What Climate, Health Care Bill Doesn’t Do
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Inflation Reduction Act leaves out tax measures that would have derailed real estate investment.
August 15, 2022
REALTOR® Magazine Staff
The sweeping climate, healthcare and tax bill that passed the U.S House of Representatives Friday spared affordable housing investment and other real estate from the most feared new taxes. The bill, approved by the Senate, now goes to President Biden for signature.
The $784 billion Inflation Reduction Act would allow Medicare to negotiate prescription drug prices, invest billions of dollars into clean energy, and impose a 15% minimum tax on corporations with more than $1 billion of earnings. A portion of the revenue raised would also go toward deficit reduction.
But the measure excluded an array of tax measures on real estate investment proposed last year.
“When discussions began on the original Build Back Better plan, there were nearly a dozen tax changes that could have decimated our efforts to increase the supply of affordable housing,” says Shannon McGahn, NAR’s chief advocacy officer. “After spending more than a year educating lawmakers on these proposals, a bipartisan consensus emerged that they weren’t a good idea, and none of the harmful tax changes made it into the final bill.”
Last year, NAR launched a comprehensive action plan to advocate for affordable housing supply.
A study commissioned by NAR showed the U.S. is 5.5 million housing units short and that it could take more than a decade to fill that gap even with accelerated new construction.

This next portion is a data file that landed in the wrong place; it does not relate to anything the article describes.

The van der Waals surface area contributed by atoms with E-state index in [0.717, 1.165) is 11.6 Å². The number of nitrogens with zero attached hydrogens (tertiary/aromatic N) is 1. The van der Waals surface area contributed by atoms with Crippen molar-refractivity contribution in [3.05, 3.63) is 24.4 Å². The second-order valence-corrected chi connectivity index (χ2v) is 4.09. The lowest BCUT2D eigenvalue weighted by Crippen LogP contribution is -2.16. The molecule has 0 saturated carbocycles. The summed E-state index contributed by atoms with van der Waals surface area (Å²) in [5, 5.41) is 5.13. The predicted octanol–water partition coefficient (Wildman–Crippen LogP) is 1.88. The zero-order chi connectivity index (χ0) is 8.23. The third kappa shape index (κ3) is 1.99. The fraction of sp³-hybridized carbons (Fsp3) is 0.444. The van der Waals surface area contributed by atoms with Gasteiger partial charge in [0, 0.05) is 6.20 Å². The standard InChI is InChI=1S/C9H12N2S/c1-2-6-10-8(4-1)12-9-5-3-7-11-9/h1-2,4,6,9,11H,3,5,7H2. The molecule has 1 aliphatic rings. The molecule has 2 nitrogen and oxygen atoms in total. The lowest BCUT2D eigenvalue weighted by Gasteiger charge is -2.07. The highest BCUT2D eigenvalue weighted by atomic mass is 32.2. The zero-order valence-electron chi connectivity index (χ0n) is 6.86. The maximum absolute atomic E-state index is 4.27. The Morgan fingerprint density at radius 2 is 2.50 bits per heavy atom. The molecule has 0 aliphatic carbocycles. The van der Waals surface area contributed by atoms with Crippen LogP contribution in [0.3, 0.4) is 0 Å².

“A supply shortage of this magnitude requires an all-of-the-above response,” says NAR President Leslie Rouda Smith. “We are working toward zoning reform, money for new construction, expanded financing options, and tax incentives to spur investment, convert unused commercial spaces to residential, and increase the supply of construction workers. And our efforts are building consensus that decisive action is needed.”
In March, the White House included a historic funding request for affordable housing in its budget proposal.
In May, thousands of Realtors descended on Washington, D.C., and hand-delivered to Congress a comprehensive list of actions they could take to address the housing shortage. Also, in May, the Biden Administration released a Housing Supply Action Plan.
In July, the Treasury Department allowed the use of $350 billion in American Rescue Plan funds for developing, repairing, and operating affordable housing units.
“We aren’t just working with Congress and the administration,” McGahn says. “We’re also working with industry partners and agencies on a wide array of initiatives to expand homeownership—such as the Black Homeownership Collaborative’s 3by30 plan to add 3 million net new Black homeowners by 2030.”